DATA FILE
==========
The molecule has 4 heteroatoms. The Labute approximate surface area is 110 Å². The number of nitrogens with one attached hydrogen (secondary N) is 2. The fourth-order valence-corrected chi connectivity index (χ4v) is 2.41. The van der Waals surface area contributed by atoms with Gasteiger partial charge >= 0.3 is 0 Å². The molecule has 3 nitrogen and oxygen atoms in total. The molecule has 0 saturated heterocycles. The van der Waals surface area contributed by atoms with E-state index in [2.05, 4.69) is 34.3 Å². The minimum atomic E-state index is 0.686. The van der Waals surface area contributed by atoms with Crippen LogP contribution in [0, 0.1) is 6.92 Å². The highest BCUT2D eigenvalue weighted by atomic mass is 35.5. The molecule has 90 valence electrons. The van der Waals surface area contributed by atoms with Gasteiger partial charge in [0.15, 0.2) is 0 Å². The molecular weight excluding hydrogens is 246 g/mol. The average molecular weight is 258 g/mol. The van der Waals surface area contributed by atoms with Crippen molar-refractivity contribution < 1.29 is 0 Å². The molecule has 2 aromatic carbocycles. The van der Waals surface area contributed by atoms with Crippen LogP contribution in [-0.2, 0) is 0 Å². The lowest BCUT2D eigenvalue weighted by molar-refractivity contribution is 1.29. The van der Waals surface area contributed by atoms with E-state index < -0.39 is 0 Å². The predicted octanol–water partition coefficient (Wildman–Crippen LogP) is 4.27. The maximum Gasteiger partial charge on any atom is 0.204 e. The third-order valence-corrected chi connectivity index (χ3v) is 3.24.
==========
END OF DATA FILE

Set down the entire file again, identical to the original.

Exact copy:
The molecule has 4 heteroatoms. The Labute approximate surface area is 110 Å². The number of nitrogens with one attached hydrogen (secondary N) is 2. The fourth-order valence-corrected chi connectivity index (χ4v) is 2.41. The van der Waals surface area contributed by atoms with Gasteiger partial charge >= 0.3 is 0 Å². The molecule has 3 nitrogen and oxygen atoms in total. The molecule has 0 saturated heterocycles. The van der Waals surface area contributed by atoms with E-state index in [2.05, 4.69) is 34.3 Å². The minimum atomic E-state index is 0.686. The van der Waals surface area contributed by atoms with Crippen LogP contribution in [0, 0.1) is 6.92 Å². The highest BCUT2D eigenvalue weighted by atomic mass is 35.5. The molecule has 90 valence electrons. The van der Waals surface area contributed by atoms with Gasteiger partial charge in [0.15, 0.2) is 0 Å². The molecular weight excluding hydrogens is 246 g/mol. The average molecular weight is 258 g/mol. The van der Waals surface area contributed by atoms with Crippen molar-refractivity contribution < 1.29 is 0 Å². The molecule has 2 aromatic carbocycles. The van der Waals surface area contributed by atoms with Crippen LogP contribution in [-0.2, 0) is 0 Å². The lowest BCUT2D eigenvalue weighted by molar-refractivity contribution is 1.29. The van der Waals surface area contributed by atoms with E-state index < -0.39 is 0 Å². The predicted octanol–water partition coefficient (Wildman–Crippen LogP) is 4.27. The maximum Gasteiger partial charge on any atom is 0.204 e. The third-order valence-corrected chi connectivity index (χ3v) is 3.24.